“These examples demonstrate Aqua’s experience creating partnerships with municipal, county and state government that ensure the continued protection of its watersheds and drinking water sources while enabling recreational activity for the community where it can be managed responsibly,” said Lucca.

Another egregious piece of misinformation is about the company’s rates. Aqua Pennsylvania submitted a proposal in early March 2020 to the City of Chester in response to its February 2020 request for proposal.

The City of Chester made public the rates Aqua would charge if the city were to sell the assets to Aqua. As part of its response, Aqua offered up to $380 million to purchase the assets of the authority.

Aqua also submitted its rate expectations for the next decade, which included customer bills remaining at current levels until at least 2029 and an increase to an average bill of $45.88 in 2031. Customers would not see an increase in their bills until 2029 at the earliest.

Lucca said it is worth noting that Aqua Pennsylvania is regulated by the Pennsylvania Public Utility Commission, whose members are appointed by the governor and confirmed by the State Senate.

As such, Aqua is unable to change water or sewer rates unless the company files and participates in a legal proceeding—a rate case—which typically takes nine months to complete its review and approval. Only then can rates change.

The case solicits input from multiple parties including representatives from the state attorney general’s office such as the Office of Consumer Advocate, Small Business Advocate and others whose sole purpose is to represent consumers. Individual customers can also intervene in rate cases on their own behalf.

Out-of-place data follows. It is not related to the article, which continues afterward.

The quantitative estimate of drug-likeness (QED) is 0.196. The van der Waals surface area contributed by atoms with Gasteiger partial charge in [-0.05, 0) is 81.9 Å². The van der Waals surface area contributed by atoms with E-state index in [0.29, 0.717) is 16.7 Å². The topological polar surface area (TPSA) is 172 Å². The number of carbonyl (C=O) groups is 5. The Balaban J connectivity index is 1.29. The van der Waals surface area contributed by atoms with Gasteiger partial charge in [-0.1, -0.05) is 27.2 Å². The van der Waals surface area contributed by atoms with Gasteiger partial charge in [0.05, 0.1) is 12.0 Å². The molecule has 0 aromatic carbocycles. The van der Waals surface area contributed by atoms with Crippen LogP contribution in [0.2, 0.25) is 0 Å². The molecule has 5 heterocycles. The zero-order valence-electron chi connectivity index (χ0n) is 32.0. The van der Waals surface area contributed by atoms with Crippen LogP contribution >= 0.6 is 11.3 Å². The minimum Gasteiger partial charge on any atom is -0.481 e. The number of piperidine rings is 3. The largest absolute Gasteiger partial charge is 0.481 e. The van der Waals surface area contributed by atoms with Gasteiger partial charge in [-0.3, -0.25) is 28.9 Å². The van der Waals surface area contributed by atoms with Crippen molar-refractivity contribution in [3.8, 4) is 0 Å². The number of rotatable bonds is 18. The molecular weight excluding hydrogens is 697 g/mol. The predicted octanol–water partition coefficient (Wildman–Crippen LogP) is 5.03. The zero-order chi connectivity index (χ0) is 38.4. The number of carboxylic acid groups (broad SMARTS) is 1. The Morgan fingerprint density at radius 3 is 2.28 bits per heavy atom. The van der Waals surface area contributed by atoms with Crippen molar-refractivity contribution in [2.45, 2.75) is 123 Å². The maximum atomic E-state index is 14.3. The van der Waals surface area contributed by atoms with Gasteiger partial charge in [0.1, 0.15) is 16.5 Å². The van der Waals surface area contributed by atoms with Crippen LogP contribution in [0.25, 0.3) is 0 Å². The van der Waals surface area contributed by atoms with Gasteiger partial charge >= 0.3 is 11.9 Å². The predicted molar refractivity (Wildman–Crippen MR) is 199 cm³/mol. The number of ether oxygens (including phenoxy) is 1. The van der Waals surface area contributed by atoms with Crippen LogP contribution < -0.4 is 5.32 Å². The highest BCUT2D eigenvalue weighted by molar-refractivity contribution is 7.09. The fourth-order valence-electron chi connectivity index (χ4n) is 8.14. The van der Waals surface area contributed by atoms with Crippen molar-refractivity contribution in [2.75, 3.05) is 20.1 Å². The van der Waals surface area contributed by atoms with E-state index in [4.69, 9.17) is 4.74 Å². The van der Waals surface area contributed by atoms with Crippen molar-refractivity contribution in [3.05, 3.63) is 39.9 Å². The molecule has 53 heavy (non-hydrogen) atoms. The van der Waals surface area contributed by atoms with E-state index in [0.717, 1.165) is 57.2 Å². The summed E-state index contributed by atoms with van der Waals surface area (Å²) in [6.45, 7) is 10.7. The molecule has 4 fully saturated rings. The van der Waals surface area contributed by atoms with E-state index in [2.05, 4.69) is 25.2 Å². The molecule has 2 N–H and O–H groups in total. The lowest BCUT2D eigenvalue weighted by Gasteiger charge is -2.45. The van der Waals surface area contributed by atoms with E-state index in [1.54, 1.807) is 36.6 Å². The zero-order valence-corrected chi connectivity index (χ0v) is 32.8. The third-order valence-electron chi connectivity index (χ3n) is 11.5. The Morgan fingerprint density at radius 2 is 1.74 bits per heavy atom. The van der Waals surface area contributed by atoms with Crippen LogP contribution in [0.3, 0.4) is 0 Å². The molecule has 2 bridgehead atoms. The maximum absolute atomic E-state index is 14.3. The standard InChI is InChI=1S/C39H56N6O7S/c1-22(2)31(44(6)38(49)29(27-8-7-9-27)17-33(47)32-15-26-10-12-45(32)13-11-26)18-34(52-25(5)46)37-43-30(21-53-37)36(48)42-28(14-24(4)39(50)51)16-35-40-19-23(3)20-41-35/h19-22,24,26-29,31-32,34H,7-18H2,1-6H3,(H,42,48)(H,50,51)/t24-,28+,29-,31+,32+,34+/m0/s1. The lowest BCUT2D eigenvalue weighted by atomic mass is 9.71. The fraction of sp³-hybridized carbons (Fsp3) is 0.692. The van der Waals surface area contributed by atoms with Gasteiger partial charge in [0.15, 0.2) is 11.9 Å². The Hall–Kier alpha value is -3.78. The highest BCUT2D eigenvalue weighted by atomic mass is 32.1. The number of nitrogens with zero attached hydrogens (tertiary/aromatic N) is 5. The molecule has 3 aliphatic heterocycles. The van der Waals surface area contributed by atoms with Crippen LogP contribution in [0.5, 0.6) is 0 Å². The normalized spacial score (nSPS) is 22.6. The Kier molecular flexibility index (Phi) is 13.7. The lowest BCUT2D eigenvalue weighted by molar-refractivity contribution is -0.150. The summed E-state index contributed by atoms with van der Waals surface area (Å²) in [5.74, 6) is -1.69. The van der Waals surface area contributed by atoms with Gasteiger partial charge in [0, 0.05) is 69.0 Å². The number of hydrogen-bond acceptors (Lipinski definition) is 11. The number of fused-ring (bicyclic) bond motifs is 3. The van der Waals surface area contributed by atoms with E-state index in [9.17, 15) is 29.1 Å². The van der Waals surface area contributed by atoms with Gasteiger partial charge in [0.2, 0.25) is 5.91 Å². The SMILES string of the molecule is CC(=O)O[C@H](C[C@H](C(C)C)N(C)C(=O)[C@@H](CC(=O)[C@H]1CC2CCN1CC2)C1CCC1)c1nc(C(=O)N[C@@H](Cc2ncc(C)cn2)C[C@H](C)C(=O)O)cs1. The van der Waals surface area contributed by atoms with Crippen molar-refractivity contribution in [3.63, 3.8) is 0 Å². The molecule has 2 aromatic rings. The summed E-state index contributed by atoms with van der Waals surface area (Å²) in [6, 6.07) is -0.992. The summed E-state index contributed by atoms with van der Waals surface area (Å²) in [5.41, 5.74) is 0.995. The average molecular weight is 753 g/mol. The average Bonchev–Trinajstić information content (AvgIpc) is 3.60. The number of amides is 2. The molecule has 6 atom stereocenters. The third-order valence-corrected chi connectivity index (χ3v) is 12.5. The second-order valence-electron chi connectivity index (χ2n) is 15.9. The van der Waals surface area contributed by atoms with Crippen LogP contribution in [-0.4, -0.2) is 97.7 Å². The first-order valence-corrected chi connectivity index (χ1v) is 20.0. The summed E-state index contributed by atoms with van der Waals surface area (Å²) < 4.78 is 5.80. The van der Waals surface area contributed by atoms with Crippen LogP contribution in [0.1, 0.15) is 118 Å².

Lucca said this rate process is in contrast to that of Chester Water Authority and other municipal authorities and municipal systems, which can unilaterally raise rates for any reason they see fit without justification and without public hearings.

He added that there is no governmental or regulatory oversight of the authority on what expenditures are made or not made.

“The Commonwealth holds Aqua to high standards of performance including those for water quality, customer service, emergency preparedness and technical innovation, each of which translates to a quality customer experience,” he said. “Our investment in critical infrastructure is achieving reliability that many other utilities cannot match.”

Aqua Pennsylvania filed its first rate request in 7 years in August 2018. Rates were awarded in March 2019 and went into effect in May 2019. Between rate filings, Aqua customers benefitted from an investment of more than $2 billion in capital improvements by Aqua in form of reliable operations and safe drinking water.

Lucca said that if Aqua were to purchase the CWA assets, Aqua is interested in maintaining a steering committee made up of key stakeholders similar to the one CWA has created and sustained as well as all of the employees who are currently employed by CWA.

Aqua Pennsylvania serves approximately 1.4 million people in 32 counties throughout the Commonwealth of Pennsylvania. Visit AquaAmerica.com for more information or follow Aqua on Facebook at facebook.com/MyAquaAmerica and on Twitter at @MyAquaAmerica.